Addendum: Broom-weed (Malvastrum coromandelianum)

Since my last post I’ve come across an example of broom-weed being used in theft detection charms by North American Conjure practitioners. In her essay “Hoodoo in America” (1931), the American novelist and anthropologist Zora Neale Hurston noted that:

“To catch a thief: hang three sprigs of broomweed about the neck of the suspect and recite Psalm 50:18, and if he is the guilty one it will choke him to death”.

Psalm 50, verse 18 concerns God condemning those who recite the commandments and talk of their faith whilst also being “the friend of every thief” they see.

hurston-zora-neale-loc

Hurston didn’t give the Latin names of the plants the Hoodoo and Conjure practitioners used. As there are a number of species called “broom-weed” I can’t be sure if it is the malvastrum coromanelianum of the Jamaican ritual. However, the employment of broom-weed in Hoodoo demonstrates that it was employed in anti-theft techniques in different parts of the New World.

Did the idea/technique travel from North America to the Caribbean or vice versa?

One obvious difference between the North American and the Jamaican versions of the broom-weed anti-theft charm are the words recited. As seen in my previous post, in Jamaica a rhyme invoking St Peter and Saint Paul is used. In the USA, a psalm.

Saint Paul is not mentioned at all in Hurston’s collection of Hoodoo remedies. However St Peter is included in a couple of the charms though these are aimed at increasing success and prosperity rather than the detection/prevention of theft (see “Hoodoo in America”, pp. 338 and 413).

Next time…

How wormweed can prevent unwanted attention from duppies.

 

Sources

Zora Neale Hurston, “Hoodoo in America”, The Journal of American Folklore, vol. 44, no. 174 (Oct-Dec, 1931), p. 324.

Good News Bible: Today’s English Version (London: Collins/Fontana, 1976), p. 565.

Image credits

From U.S. Library of Congress, author unknown: https://upload.wikimedia.org/wikipedia/commons/5/57/Hurston-Zora-Neale-LOC.jpg

Broom-weed (Malvastrum coromandelianum)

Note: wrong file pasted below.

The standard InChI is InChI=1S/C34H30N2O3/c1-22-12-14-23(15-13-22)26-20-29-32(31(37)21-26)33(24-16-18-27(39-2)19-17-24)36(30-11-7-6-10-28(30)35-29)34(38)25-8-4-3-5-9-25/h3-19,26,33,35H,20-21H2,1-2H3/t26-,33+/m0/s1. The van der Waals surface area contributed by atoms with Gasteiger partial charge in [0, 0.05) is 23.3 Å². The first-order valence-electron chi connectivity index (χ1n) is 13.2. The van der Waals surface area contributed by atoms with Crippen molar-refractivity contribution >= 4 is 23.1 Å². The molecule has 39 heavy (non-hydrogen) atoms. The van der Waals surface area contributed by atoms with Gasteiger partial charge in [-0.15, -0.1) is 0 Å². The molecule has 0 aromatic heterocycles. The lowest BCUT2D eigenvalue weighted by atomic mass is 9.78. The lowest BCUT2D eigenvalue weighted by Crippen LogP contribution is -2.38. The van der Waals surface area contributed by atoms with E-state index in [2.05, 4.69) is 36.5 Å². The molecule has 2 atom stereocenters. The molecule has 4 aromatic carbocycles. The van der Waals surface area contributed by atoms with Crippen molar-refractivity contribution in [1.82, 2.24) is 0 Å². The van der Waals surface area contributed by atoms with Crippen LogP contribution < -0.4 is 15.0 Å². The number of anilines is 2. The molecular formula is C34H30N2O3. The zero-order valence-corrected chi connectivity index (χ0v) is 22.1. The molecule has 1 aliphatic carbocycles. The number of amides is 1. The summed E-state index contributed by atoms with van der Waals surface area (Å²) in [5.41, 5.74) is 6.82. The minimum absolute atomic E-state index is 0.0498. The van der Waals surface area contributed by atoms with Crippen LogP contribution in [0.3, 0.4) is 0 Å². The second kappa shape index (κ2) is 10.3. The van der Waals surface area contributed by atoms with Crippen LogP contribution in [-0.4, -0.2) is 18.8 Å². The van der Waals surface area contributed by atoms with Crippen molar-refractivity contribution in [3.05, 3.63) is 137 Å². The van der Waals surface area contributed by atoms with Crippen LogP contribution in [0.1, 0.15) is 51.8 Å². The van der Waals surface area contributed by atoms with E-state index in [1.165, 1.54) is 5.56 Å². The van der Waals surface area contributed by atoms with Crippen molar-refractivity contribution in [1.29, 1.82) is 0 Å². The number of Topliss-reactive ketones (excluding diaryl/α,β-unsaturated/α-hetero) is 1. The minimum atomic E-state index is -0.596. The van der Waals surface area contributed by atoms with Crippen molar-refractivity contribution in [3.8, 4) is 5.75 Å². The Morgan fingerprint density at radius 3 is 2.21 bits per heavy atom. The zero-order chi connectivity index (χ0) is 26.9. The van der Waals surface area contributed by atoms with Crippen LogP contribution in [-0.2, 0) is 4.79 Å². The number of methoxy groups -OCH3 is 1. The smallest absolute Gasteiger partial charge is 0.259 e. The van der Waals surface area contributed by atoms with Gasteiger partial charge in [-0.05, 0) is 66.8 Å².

This month’s plant is spiritual only in the sense that God and two saints are invoked in its usage. In “Jamaica Ethnobotany”, Martha Warren Beckwith wrote of how broom-weed was used by rural Jamaicans to catch thieves.

Mrs Peart, the wife of one of her informants, told Beckwith that to find a thief, you must: “take two pieces of the plant [broom-weed], dip them in lye-water* reciting ‘By St. Peter, by St. Paul, By the living God of all’”. The pieces of broom-weed should be placed either side of the suspect’s neck. The plant will then wind itself around the neck of the guilty party and choke him or her.

A turn of the century collection of African-Jamaican folklore described this technique as “the broom-weed gallows”.
malvastrum_coromandelianum_1461771973

I’m guessing that the inclusion of Saints Peter and Paul in the recitation used alongside the broom-weed has British origins. In Popular Magic: Cunning Folk in English History (2007), Owen Davies cites the example of a British nineteenth-century charm which included the names of the same two saints:
“By Saint Peter and Saint Paul.
God is the maker of us all;
What he gave to me I give to thee,
And that is nought to nobody.”

Giving “nought to nobody” implies that this rhyme was used to prevent theft. Peter and Paul’s names are to be found amongst a list of saints used in Anglo-Saxon charms to detect missing goods and livestock so maybe the 19th century charm is an abbreviated version of these much older ones?

I haven’t been able to found out why Peter and Paul were called upon for this purpose. Peter is believed to be the patron saint of locksmiths so that may be the reason. However Paul’s patronage is mainly for occupations involving writing so there doesn’t seem any obvious link there.

St Peter                                                                                      St Paul

256px-tondo_st_peter_mnma_cl23759                                        castell_coch_stained_glass_panel_1

* lye is a chemical used in soaps and detergents. Household cleaning products were sometimes used in Caribbean folk practices. For example, in his book on Obeah in nineteenth century Grenada, Sir Henry Hesketh Bell wrote of an Obeah man who had hung bottles containing laundry blue mixed with sea water off trees in to prevent petty larceny.from a garden.

Next time
We’re back to preventing unwanted attention from duppies.

 

Sources

Martha Warren Beckwith, “Jamaica Ethnobotany” in Martha Warren Beckwith, with music recorded in the field by Helen H. Roberts, Jamaica Folklore (New York: The American Folk-Lore Society, 1928), p. 13.
Frank Cundall, “Folklore of the Negroes of Jamaica”, Folklore, Vol. 15, No. 1. (Mar. 25, 1904), p. 92.
Example from The Times, 30 March, 1850 cited in Owen Davies, Popular Magic: Cunning Folk in English History (London and New York: Hambledon Continuum, 2007), p. 154.
Lea Olsen, The Inscription of Charms in Anglo-Saxon Manuscripts, Oral Tradition, Vol. 14, no. 2 (1999), p. 409.
Henry Hesketh J. Bell, Obeah: Witchcraft in the West Indies (reprint, Westport: Negro Universities Press, 1970 of 1889 edn, London: Sampson Low, Marston, Searle & Rivington, 1889), p. 4.

picture: broom-weed: Dinesh Valke https://commons.wikimedia.org/wiki/File3AMalvastrum_coromandelianum_(1461771973).jpg
picture: St Peter: Jastrow https://commons.wikimedia.org/wiki/File3ATondo_St_Peter_MNMA_Cl23759.jpg
picture: St Paul: Hchc2009 https://commons.wikimedia.org/wiki/File3ACastell_Coch_stained_glass_panel_1.JPG